Your Mind, Your Body and the Holidays


Yes, the holiday season is here and I am pumped!

I love everything to do with Thanksgiving and Christmas — the change in leaves, bonfires, hot chocolate everyday and wearing sweaters. However, I will say I hate the cold. Hate it. These below 60 degrees temps are not making me a happy camper and I’m already ready for warmer weather again. One would think that because I lived in Minnesota I would be stronger in cold weather, but if anything, I think it made me more sensitive. All I want to do is sit at home in my robe, drinking hot chocolate and stitch hoops. Please don’t make me go outside… is that too much to ask?

Just knowing that Thanksgiving and Christmas are around the corner really brightens up my mood because this truly is my favorite time of year. I love the festivities, parties, and gatherings centered around the holidays. And with every party and gathering there is food involved. So delicious and decadent and for some reason, even though we are adults and have free will, we seem to only eat certain foods around certain holidays so it’s also a highly anticipated time of indulgence.

However, I’ve recognized a sad mentality when it comes to the holidays and food: “that indulging is seen as normal, and yet the foods are labeled as bad, but not to worry because the New Year is around the corner so you can get back into shape or learn better self-control soon.” This mentality and belief around food and our bodies breaks my heart.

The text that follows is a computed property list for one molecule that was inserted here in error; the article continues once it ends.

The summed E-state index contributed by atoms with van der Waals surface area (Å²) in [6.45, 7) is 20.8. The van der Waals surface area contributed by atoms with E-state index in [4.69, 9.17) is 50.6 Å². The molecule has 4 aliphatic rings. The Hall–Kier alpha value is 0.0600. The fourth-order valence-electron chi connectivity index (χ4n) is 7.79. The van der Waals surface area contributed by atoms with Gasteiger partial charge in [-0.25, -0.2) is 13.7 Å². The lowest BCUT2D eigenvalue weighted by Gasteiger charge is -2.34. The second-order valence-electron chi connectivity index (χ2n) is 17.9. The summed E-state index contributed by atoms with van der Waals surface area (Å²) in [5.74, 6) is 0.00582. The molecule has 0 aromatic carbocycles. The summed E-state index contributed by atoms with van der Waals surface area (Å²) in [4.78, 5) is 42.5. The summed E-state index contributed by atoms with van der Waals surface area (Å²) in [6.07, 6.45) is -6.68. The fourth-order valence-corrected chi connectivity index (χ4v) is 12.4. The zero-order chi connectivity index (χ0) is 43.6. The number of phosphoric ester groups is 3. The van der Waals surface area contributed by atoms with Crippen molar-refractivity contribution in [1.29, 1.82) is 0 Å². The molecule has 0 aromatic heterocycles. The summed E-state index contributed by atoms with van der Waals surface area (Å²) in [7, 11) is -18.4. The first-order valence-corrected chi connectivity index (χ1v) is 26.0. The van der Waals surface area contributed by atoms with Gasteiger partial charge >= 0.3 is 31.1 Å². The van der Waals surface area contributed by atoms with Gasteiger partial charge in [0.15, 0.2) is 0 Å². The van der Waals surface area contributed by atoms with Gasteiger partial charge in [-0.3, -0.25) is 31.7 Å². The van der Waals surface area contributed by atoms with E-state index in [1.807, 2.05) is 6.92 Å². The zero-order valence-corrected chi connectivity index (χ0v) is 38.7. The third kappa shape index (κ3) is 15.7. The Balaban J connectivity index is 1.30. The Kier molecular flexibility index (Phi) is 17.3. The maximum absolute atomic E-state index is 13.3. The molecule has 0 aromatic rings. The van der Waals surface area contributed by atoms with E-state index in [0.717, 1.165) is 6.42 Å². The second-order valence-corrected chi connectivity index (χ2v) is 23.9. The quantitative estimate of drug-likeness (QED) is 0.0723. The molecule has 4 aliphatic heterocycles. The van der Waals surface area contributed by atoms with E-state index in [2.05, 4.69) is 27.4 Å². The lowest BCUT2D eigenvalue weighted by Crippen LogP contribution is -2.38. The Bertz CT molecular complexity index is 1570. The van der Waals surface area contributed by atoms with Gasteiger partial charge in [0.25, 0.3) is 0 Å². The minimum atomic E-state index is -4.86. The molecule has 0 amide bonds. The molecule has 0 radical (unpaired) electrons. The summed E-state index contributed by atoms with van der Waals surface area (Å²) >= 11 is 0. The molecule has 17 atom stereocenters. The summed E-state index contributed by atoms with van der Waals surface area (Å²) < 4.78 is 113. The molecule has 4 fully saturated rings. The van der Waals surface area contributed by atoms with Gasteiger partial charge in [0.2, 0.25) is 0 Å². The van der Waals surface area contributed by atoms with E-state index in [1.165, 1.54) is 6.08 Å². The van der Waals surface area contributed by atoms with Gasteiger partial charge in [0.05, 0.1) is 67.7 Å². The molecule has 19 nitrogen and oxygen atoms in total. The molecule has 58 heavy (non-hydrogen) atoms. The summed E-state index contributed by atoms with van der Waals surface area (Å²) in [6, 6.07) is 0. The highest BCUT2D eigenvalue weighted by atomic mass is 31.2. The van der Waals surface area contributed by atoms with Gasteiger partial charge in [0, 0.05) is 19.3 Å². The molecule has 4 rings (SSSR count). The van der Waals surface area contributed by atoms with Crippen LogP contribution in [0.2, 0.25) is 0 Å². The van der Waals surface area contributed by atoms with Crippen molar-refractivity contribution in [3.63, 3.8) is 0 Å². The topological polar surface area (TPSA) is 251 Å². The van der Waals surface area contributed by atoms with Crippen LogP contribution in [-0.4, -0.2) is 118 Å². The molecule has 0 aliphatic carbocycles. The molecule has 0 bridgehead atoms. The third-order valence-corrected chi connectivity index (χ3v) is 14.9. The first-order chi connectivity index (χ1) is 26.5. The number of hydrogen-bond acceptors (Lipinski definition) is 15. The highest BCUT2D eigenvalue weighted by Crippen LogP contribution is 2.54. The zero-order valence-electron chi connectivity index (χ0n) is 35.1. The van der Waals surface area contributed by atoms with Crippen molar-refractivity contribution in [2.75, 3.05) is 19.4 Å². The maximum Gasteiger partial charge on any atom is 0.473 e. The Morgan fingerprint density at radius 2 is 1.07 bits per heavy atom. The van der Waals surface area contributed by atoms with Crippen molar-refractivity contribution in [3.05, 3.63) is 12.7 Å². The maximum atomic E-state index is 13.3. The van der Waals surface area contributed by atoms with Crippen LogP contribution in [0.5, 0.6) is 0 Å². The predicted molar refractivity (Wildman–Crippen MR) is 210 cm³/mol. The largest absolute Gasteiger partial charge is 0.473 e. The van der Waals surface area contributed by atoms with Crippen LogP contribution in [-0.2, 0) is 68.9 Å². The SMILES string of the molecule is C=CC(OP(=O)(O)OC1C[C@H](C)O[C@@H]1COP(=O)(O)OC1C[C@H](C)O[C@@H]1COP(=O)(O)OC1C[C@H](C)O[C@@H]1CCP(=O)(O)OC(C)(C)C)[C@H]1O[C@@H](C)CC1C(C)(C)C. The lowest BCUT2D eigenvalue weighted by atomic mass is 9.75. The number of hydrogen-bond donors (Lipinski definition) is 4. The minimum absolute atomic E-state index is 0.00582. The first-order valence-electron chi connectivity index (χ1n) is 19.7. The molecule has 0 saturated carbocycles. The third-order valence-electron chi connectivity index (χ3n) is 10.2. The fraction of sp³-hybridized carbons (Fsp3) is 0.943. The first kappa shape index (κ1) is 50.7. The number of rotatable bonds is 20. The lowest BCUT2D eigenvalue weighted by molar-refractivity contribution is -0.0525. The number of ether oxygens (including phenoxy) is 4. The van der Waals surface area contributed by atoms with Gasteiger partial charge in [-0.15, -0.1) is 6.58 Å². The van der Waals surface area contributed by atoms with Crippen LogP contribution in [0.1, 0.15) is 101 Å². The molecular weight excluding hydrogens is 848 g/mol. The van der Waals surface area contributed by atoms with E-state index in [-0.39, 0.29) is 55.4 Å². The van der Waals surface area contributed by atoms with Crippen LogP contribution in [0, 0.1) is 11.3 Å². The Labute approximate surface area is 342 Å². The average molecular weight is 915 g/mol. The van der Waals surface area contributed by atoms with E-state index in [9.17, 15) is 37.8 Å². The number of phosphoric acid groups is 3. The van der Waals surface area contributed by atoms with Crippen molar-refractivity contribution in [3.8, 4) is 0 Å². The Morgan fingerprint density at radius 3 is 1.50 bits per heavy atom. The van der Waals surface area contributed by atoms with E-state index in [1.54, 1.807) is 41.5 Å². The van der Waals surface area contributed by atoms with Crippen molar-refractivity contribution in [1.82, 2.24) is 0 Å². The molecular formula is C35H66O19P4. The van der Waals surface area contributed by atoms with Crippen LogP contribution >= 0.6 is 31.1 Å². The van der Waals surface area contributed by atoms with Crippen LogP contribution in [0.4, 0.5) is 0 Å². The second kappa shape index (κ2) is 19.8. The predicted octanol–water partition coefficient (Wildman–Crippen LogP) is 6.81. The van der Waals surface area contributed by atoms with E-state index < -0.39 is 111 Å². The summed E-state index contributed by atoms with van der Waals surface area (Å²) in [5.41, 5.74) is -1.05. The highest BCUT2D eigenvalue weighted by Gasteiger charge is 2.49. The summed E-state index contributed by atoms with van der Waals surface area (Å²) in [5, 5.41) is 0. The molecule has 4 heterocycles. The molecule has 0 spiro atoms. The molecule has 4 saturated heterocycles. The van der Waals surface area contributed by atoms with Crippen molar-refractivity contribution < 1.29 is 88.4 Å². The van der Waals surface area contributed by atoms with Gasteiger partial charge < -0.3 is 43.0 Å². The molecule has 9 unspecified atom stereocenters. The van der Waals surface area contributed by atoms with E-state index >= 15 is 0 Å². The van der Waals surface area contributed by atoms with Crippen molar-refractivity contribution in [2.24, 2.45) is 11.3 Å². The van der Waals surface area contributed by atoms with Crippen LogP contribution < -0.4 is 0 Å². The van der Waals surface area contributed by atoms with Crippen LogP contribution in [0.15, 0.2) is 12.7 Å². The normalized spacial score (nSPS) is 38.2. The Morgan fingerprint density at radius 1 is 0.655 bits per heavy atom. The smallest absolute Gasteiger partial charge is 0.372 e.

It’s no secret that my past involves struggling with eating disorders and the holidays used to be such a difficult time for me. I wanted to enjoy the holidays, but then mentally I would be thinking of how many extra miles I would need to run or be worried my jeans wouldn’t fit the next day. And you may not have a disordered eating past, but you may have had similar thoughts.

Do you get stressed about going to parties because of the food? Do you feel like you need to make up for it the next day with eating less or restricting or working out extra hard? Or do you tell yourself you will “make up for it” in the New Year by punishing yourself with rigorous exercise and a new diet?

This mentality around the holidays is unhealthy and often toxic. It grieves me that we often believe the lie that we don’t deserve to enjoy the holidays and be fully present in the moment. Our diet and exercise culture is constantly reminding us of good vs. bad foods and celebrities with 6-packs and moms who have their “body back” after 3 months postpartum. Plus how to lose that holiday weight or how to be your most beautiful self in the New Year. These standards and expectations from the media are exhausting and draining and can cause disordered thoughts around our own bodies and food.

Instead, this year, I want to encourage you to reset and refocus your heart and mind. To view the holidays as a time with family and friendship and fun. As a time to partake in activities and enjoy food. And to not see the New Year as punishment for what you ate in 2019.